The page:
Welcome to European Tribune. It's gone a bit quiet around here these days, but it's still going.
If SYRIZA and the GCP managed to form some sort of electoral front, there is a very good probability that they would win the elections. It's not just the current poll numbers but the fact that people who would otherwise not vote, would be very tempted to do so. If one counts in the Democratic Left, (a right splinter of SYRIZA's largest component) which is booming in polls due to desperate "blairite" PASOK voters (from what was formerly the middle and upper middle class) deciding to leave a discredited ship and finding a "moderate" left they can live with,  the Greens etc... the "harder left" might have good chances of becoming a majority in the next parliament (they are polling already at historical highs). There are two major obstacles to that, though:

1. The only party calling for a united left front is SYRIZA, and they have already started cooperating with various left factions that have abandoned the Socialists when they brought in the IMF, on both a grassroots and a central level. The Communist Party however (without which as the numbers stand today there can't be a left government) is adamant about not collaborating with the reformists who want to beautify capitalism (I kid you not), and are rejecting any collaboration with SYRIZA even at a grass roots level. If that doesn't make sense to you, its because it doesn't make sense generally. This is a party that organizes its own separate demonstrations even when protesting the Israeli bombardment of Gaza. It recently attacked the Communist Party of Spain as being capitalist tools for participating in IU and the Party of the European Left. The only thing that might change their mind is massive pressure from their base, which, though happening at some level, hasn't been strong enough to move them yet.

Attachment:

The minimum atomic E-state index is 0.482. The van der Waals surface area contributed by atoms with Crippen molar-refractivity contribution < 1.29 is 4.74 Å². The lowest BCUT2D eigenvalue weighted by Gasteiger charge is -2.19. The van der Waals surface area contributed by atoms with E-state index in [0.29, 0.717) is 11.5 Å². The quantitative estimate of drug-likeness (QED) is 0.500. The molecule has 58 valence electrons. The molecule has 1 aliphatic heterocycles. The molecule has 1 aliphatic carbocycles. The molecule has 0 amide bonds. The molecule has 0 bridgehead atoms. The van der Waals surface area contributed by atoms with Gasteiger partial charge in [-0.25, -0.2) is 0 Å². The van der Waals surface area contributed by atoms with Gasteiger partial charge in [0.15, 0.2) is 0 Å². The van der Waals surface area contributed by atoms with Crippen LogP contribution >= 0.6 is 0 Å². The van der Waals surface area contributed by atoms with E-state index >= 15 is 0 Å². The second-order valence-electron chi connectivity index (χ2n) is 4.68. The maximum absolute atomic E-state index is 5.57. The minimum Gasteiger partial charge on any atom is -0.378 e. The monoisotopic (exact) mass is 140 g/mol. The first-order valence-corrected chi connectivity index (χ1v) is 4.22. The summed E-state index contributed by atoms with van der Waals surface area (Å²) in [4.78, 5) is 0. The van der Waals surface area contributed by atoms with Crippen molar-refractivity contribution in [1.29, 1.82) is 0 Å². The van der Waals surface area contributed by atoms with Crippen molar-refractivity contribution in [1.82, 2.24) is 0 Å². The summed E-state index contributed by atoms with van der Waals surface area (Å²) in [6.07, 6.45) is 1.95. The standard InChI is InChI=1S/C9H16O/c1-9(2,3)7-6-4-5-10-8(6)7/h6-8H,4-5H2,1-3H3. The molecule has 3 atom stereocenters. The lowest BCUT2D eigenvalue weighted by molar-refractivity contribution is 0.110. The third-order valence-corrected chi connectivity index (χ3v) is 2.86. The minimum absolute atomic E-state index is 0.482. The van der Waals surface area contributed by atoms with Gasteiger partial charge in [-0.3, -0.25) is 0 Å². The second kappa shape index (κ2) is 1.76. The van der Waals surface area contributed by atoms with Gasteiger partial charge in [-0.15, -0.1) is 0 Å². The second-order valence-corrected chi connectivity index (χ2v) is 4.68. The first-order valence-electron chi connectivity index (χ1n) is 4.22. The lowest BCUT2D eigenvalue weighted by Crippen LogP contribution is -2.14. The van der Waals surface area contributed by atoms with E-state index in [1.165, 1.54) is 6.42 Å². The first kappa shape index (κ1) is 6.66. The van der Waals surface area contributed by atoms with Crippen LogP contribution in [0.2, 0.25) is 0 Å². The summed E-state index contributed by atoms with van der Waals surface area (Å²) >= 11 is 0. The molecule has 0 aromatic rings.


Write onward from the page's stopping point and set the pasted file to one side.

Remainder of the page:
The Democratic Left meanwhile seems more interested in talking with PASOK cadres and ministers than with their former comrades. It remains temperately anti-troika and anti-austerity, though it is much more likely to compromise with the powers that be, than form a part of a left-radical solution.
2. Even if the issue of collaboration between the left in Greece was somehow resolved (either by the strengthening of one pole, or the popular pressure on all of them), it is not at all a given that elections would not be postponed. The current parliament has been elected for 4 years, until autumn 2013 that is, and despite the conservatives having made a deal that elections will be held March-April at the latest, most of the elites don't like the idea and the conservatives themselves might have a change of heart should they begin to have doubts that they will be the first party come election day. In that case I can easily imagine some sort of "emergency" producing an agreement between the three coalition partners (socialists, conservatives and the far-right) to postpone the expiration of the Papadimos government until the end of the parliamentary period, late 2013, and beyond.

The road of excess leads to the palace of wisdom - William Blake

by talos (mihalis at gmail dot com) on Tue Jan 10th, 2012 at 02:02:27 PM EST
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